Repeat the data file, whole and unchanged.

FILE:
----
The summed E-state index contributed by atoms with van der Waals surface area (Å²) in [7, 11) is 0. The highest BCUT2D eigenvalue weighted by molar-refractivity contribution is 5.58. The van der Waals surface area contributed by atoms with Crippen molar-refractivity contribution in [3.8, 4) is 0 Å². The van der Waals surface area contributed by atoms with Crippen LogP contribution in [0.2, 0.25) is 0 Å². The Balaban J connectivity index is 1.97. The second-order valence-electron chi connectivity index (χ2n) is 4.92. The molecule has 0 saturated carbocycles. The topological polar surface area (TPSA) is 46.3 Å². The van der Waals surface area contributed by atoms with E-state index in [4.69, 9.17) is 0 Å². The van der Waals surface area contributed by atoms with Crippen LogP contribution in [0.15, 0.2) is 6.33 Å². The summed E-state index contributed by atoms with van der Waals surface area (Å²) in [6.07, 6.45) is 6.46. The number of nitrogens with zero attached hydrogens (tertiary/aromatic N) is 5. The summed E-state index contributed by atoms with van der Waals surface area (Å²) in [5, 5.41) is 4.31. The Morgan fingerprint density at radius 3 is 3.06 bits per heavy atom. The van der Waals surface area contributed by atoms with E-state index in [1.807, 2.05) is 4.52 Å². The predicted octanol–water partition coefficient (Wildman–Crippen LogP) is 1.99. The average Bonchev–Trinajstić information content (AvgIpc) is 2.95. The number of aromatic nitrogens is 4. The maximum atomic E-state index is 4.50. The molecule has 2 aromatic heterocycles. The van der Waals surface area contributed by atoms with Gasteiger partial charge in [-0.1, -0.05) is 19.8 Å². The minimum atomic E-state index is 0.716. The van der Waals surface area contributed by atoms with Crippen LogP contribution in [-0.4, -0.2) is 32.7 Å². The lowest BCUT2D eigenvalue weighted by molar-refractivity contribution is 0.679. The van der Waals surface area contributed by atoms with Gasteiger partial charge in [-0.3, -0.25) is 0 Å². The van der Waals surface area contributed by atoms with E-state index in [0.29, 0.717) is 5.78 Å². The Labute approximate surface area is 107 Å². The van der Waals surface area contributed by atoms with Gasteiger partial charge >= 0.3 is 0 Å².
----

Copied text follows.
The summed E-state index contributed by atoms with van der Waals surface area (Å²) in [7, 11) is 0. The highest BCUT2D eigenvalue weighted by molar-refractivity contribution is 5.58. The van der Waals surface area contributed by atoms with Crippen molar-refractivity contribution in [3.8, 4) is 0 Å². The van der Waals surface area contributed by atoms with Crippen LogP contribution in [0.2, 0.25) is 0 Å². The Balaban J connectivity index is 1.97. The second-order valence-electron chi connectivity index (χ2n) is 4.92. The molecule has 0 saturated carbocycles. The topological polar surface area (TPSA) is 46.3 Å². The van der Waals surface area contributed by atoms with E-state index in [4.69, 9.17) is 0 Å². The van der Waals surface area contributed by atoms with Crippen LogP contribution in [0.15, 0.2) is 6.33 Å². The summed E-state index contributed by atoms with van der Waals surface area (Å²) in [6.07, 6.45) is 6.46. The number of nitrogens with zero attached hydrogens (tertiary/aromatic N) is 5. The summed E-state index contributed by atoms with van der Waals surface area (Å²) in [5, 5.41) is 4.31. The Morgan fingerprint density at radius 3 is 3.06 bits per heavy atom. The van der Waals surface area contributed by atoms with E-state index in [1.807, 2.05) is 4.52 Å². The predicted octanol–water partition coefficient (Wildman–Crippen LogP) is 1.99. The average Bonchev–Trinajstić information content (AvgIpc) is 2.95. The number of aromatic nitrogens is 4. The maximum atomic E-state index is 4.50. The molecule has 2 aromatic heterocycles. The van der Waals surface area contributed by atoms with Gasteiger partial charge in [-0.1, -0.05) is 19.8 Å². The minimum atomic E-state index is 0.716. The van der Waals surface area contributed by atoms with Crippen LogP contribution in [-0.4, -0.2) is 32.7 Å². The lowest BCUT2D eigenvalue weighted by molar-refractivity contribution is 0.679. The van der Waals surface area contributed by atoms with Gasteiger partial charge in [-0.3, -0.25) is 0 Å². The van der Waals surface area contributed by atoms with E-state index in [0.29, 0.717) is 5.78 Å². The Labute approximate surface area is 107 Å². The van der Waals surface area contributed by atoms with Gasteiger partial charge >= 0.3 is 0 Å².